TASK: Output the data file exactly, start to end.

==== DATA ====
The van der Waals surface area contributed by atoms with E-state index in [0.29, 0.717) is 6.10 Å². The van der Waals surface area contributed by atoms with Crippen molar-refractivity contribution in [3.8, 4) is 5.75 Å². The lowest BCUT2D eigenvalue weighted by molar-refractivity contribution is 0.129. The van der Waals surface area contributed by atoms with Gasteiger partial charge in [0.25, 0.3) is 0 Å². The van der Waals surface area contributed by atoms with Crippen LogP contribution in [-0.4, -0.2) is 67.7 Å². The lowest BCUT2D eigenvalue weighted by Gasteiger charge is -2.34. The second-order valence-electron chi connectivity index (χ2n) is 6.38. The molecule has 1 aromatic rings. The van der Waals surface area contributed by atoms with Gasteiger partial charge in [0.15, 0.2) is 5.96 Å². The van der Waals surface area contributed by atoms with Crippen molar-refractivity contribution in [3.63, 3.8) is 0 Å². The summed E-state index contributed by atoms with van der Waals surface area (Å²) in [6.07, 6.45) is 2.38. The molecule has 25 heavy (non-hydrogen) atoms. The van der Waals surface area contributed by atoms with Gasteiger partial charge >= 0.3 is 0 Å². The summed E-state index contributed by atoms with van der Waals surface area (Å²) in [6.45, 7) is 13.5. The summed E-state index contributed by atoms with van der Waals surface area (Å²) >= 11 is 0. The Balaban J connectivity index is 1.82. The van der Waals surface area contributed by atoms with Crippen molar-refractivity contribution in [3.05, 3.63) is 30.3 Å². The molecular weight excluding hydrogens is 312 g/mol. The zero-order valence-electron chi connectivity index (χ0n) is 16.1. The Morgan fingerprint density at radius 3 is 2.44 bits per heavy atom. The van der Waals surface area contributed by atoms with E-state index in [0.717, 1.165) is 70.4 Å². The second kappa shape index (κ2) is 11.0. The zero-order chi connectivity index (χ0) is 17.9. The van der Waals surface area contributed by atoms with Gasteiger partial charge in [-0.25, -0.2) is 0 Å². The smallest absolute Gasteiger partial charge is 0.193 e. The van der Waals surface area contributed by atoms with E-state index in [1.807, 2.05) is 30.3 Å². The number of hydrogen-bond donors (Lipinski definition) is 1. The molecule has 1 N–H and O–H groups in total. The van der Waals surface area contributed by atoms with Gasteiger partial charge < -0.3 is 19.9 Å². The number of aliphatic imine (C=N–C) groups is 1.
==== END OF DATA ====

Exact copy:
The van der Waals surface area contributed by atoms with E-state index in [0.29, 0.717) is 6.10 Å². The van der Waals surface area contributed by atoms with Crippen molar-refractivity contribution in [3.8, 4) is 5.75 Å². The lowest BCUT2D eigenvalue weighted by molar-refractivity contribution is 0.129. The van der Waals surface area contributed by atoms with Gasteiger partial charge in [0.25, 0.3) is 0 Å². The van der Waals surface area contributed by atoms with Crippen LogP contribution in [-0.4, -0.2) is 67.7 Å². The lowest BCUT2D eigenvalue weighted by Gasteiger charge is -2.34. The second-order valence-electron chi connectivity index (χ2n) is 6.38. The molecule has 1 aromatic rings. The van der Waals surface area contributed by atoms with Gasteiger partial charge in [0.15, 0.2) is 5.96 Å². The van der Waals surface area contributed by atoms with Crippen molar-refractivity contribution in [3.63, 3.8) is 0 Å². The summed E-state index contributed by atoms with van der Waals surface area (Å²) in [6.07, 6.45) is 2.38. The molecule has 25 heavy (non-hydrogen) atoms. The van der Waals surface area contributed by atoms with Gasteiger partial charge >= 0.3 is 0 Å². The summed E-state index contributed by atoms with van der Waals surface area (Å²) in [6.45, 7) is 13.5. The summed E-state index contributed by atoms with van der Waals surface area (Å²) >= 11 is 0. The Balaban J connectivity index is 1.82. The van der Waals surface area contributed by atoms with Crippen molar-refractivity contribution in [3.05, 3.63) is 30.3 Å². The molecular weight excluding hydrogens is 312 g/mol. The zero-order valence-electron chi connectivity index (χ0n) is 16.1. The Morgan fingerprint density at radius 3 is 2.44 bits per heavy atom. The van der Waals surface area contributed by atoms with E-state index in [0.717, 1.165) is 70.4 Å². The second kappa shape index (κ2) is 11.0. The zero-order chi connectivity index (χ0) is 17.9. The van der Waals surface area contributed by atoms with Gasteiger partial charge in [-0.25, -0.2) is 0 Å². The smallest absolute Gasteiger partial charge is 0.193 e. The van der Waals surface area contributed by atoms with E-state index in [1.807, 2.05) is 30.3 Å². The number of hydrogen-bond donors (Lipinski definition) is 1. The molecule has 1 N–H and O–H groups in total. The van der Waals surface area contributed by atoms with Gasteiger partial charge < -0.3 is 19.9 Å². The number of aliphatic imine (C=N–C) groups is 1.